Davidson (The Boatman’s Daughter) delves once again into the underbelly of the American South in this haunting, atmospheric tale. In 1989, Nellie Gardner inherits the Georgia turpentine farm Redfern Hill from her estranged grandfather, August Redfern, and sees it as the perfect opportunity to escape her abusive marriage and make a new start with her 11-year-old son, Max. Upon arriving, however, Nellie and Max discover that Redfern Hill consists of acres of desolate pine forest and a crumbling farmhouse. Max is the first to notice something isn’t quite right with the property: the apparition of a young girl, odd scratching noises behind the walls, and things moving by themselves are just some of the supernatural incidents that occur around the house and cause the Gardners increasing concern. This timeline alternates with flashbacks to August’s own odd experiences with the farm, beginning in 1917 and slowly revealing the hidden history of Redfern Hill—and the ancient, restless evil that has lived in its grounds for decades. It’s up to Nellie to put an end to the property’s legacy of destruction. Davidson impresses with his chilling and immersive worldbuilding, effortlessly blending generational trauma with supernatural danger. The result is a harrowing novel that’s sure to please fans of gothic horror. Agent: Elizabeth Copps, Copps Literary. (Oct.)
"Andy Davidson is quickly establishing himself as the newest master of southern gothic horror. The Hollow Kind seeps into your subconscious and waits for you in your nightmares."
—S. A. Cosby, bestselling author of Razorblade Tears
"Mr. Davidson once more proves himself master of the art of horror writing."
—Wall Street Journal Review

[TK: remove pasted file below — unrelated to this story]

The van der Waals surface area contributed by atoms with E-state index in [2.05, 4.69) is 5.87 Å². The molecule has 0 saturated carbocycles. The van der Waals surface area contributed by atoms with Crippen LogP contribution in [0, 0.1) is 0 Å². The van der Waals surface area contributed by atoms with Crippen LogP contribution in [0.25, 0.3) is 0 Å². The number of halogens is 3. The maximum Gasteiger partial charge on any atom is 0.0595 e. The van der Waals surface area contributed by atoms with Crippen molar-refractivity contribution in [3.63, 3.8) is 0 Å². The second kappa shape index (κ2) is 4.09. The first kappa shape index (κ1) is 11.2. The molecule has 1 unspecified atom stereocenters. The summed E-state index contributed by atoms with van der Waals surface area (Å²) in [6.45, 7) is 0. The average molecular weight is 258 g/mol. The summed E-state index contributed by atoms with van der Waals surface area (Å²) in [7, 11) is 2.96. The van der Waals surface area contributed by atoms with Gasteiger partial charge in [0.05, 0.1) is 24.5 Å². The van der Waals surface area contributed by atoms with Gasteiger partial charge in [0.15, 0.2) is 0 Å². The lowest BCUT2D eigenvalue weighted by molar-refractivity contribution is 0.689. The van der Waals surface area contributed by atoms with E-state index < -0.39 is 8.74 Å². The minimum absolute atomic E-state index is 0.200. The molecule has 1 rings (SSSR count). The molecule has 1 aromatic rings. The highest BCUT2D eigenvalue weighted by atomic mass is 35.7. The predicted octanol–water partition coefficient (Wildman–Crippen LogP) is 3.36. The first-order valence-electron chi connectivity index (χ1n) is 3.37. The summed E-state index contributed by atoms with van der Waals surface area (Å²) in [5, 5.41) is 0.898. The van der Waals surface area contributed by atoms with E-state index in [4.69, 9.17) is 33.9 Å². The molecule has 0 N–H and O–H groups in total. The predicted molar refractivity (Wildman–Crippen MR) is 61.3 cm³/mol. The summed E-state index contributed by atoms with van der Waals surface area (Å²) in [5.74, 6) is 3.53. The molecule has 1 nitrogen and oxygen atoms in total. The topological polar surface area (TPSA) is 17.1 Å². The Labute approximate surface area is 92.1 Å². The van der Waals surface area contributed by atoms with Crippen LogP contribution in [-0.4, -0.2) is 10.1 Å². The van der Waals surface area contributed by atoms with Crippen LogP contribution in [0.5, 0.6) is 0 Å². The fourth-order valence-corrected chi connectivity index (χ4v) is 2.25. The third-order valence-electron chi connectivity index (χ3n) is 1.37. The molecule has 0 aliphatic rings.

"The Hollow Kind is a classic piece of Southern Gothic literature: dense, baroque, and rooted in the history of the land. Faulkner and Lovecraft would both approve."
—Neil McRobert, Esquire
“A deep, dark story of family secrets and inherited horrors, Andy Davidson’s The Hollow Kind is as gripping and twisted as old tree roots—you can practically smell the creosote and longleaf pine. This one kept me up, turning pages long into the night.”
—T. Kingfisher, author of What Moves the Dead
“The Hollow Kind is a gloriously wild, twisted family saga with buckets of body horror and is going to mess you up good.”
—Paul Tremblay, author of The Pallbearers Club, on Twitter
"A visceral story that weaves past and present together, The Hollow Kind is a well-crafted tale about secrets that refuse to stay hidden, the weight of past sins, and redemption. With atmospheric imagery, compelling characters, and a gripping premise, Davidson proves why horror is one of the most effective genres for exploring interpersonal conflict and the complicated nature of familial relationships."
"Andy Davidson’s imagination is deep, dark, and visceral."
—BN Editors, Best Horror Books of 2022
"With his third novel, Davidson plants his roots in horror’s soil as one its most talented voices . . . The Hollow Kind is a Southern Gothic epic that masterfully weaves elements of body, folk, and cosmic horror, knitting it all together into something wholly new, immersive, terrifying, and utterly breathtaking."
–Becky Spratford, Booklist
“Greed, trespass, revenge, and obsession provide the emotional palette for this breathless, wide-eyed horror fable that chronicles the unforgivable trespasses that cost multiple generations their souls.”
"Whether you call it historical horror, folk horror, or southern gothic, Andy Davidson's The Hollow Kind is as beautifully written as it is chilling. The combination of dual timelines with a little-explored piece of America's past truly sets this book apart. Every page reverberates with inescapable dread."
—Alma Katsu, author of The Fervor
Praise for Andy Davidson's The Boatman's Daughter
“A gorgeously written novel that mixes Southern Gothic à la Flannery O’Connor, backwoods noir, and the mythic imagination of Clive Barker . . . [A] lush nightmare [that] put an arrow through my head and heart.”
—Paul Tremblay, author of Growing Things
"Andy Davidson probably wrote The Boatman's Daughter sitting at a table at home or at a coffee joint. But it reads as if he pulled it out of the wet earth of the Arkansas bayous with his bare hands on a moonless night while chanting an incantation he learned from a dying witch."